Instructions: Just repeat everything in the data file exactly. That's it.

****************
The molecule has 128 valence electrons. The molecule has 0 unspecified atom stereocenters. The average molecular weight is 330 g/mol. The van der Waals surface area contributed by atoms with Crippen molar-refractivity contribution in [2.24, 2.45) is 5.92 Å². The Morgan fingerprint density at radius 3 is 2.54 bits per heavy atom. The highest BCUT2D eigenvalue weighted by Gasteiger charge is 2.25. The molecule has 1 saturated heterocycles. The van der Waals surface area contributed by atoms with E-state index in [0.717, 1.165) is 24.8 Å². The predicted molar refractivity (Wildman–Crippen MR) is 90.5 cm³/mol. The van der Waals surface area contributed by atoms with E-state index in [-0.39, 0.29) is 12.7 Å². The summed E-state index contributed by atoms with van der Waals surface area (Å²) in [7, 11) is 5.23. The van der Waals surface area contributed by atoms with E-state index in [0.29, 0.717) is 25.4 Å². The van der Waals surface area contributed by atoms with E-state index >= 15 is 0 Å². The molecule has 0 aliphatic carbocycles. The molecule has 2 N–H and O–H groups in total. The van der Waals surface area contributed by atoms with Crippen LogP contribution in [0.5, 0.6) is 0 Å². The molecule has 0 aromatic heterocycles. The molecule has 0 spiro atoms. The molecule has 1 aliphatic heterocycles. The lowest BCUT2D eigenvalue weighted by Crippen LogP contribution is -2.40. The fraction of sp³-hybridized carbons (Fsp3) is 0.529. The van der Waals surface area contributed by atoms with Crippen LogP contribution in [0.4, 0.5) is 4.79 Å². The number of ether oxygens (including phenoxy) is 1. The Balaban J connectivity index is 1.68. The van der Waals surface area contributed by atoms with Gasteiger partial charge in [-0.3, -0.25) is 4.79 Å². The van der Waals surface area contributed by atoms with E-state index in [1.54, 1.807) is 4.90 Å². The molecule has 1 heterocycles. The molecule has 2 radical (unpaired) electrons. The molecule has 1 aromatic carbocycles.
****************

The molecule has 128 valence electrons. The molecule has 0 unspecified atom stereocenters. The average molecular weight is 330 g/mol. The van der Waals surface area contributed by atoms with Crippen molar-refractivity contribution in [2.24, 2.45) is 5.92 Å². The Morgan fingerprint density at radius 3 is 2.54 bits per heavy atom. The highest BCUT2D eigenvalue weighted by Gasteiger charge is 2.25. The molecule has 1 saturated heterocycles. The van der Waals surface area contributed by atoms with E-state index in [0.717, 1.165) is 24.8 Å². The predicted molar refractivity (Wildman–Crippen MR) is 90.5 cm³/mol. The van der Waals surface area contributed by atoms with E-state index in [-0.39, 0.29) is 12.7 Å². The summed E-state index contributed by atoms with van der Waals surface area (Å²) in [7, 11) is 5.23. The van der Waals surface area contributed by atoms with E-state index in [0.29, 0.717) is 25.4 Å². The van der Waals surface area contributed by atoms with E-state index >= 15 is 0 Å². The molecule has 0 aliphatic carbocycles. The molecule has 2 N–H and O–H groups in total. The van der Waals surface area contributed by atoms with Crippen LogP contribution in [0.5, 0.6) is 0 Å². The molecule has 0 aromatic heterocycles. The molecule has 0 spiro atoms. The molecule has 1 aliphatic heterocycles. The lowest BCUT2D eigenvalue weighted by Crippen LogP contribution is -2.40. The fraction of sp³-hybridized carbons (Fsp3) is 0.529. The van der Waals surface area contributed by atoms with Crippen LogP contribution in [0.4, 0.5) is 4.79 Å². The number of ether oxygens (including phenoxy) is 1. The Balaban J connectivity index is 1.68. The van der Waals surface area contributed by atoms with Gasteiger partial charge in [-0.3, -0.25) is 4.79 Å². The van der Waals surface area contributed by atoms with E-state index in [1.54, 1.807) is 4.90 Å². The molecule has 1 heterocycles. The molecule has 2 radical (unpaired) electrons. The molecule has 1 aromatic carbocycles.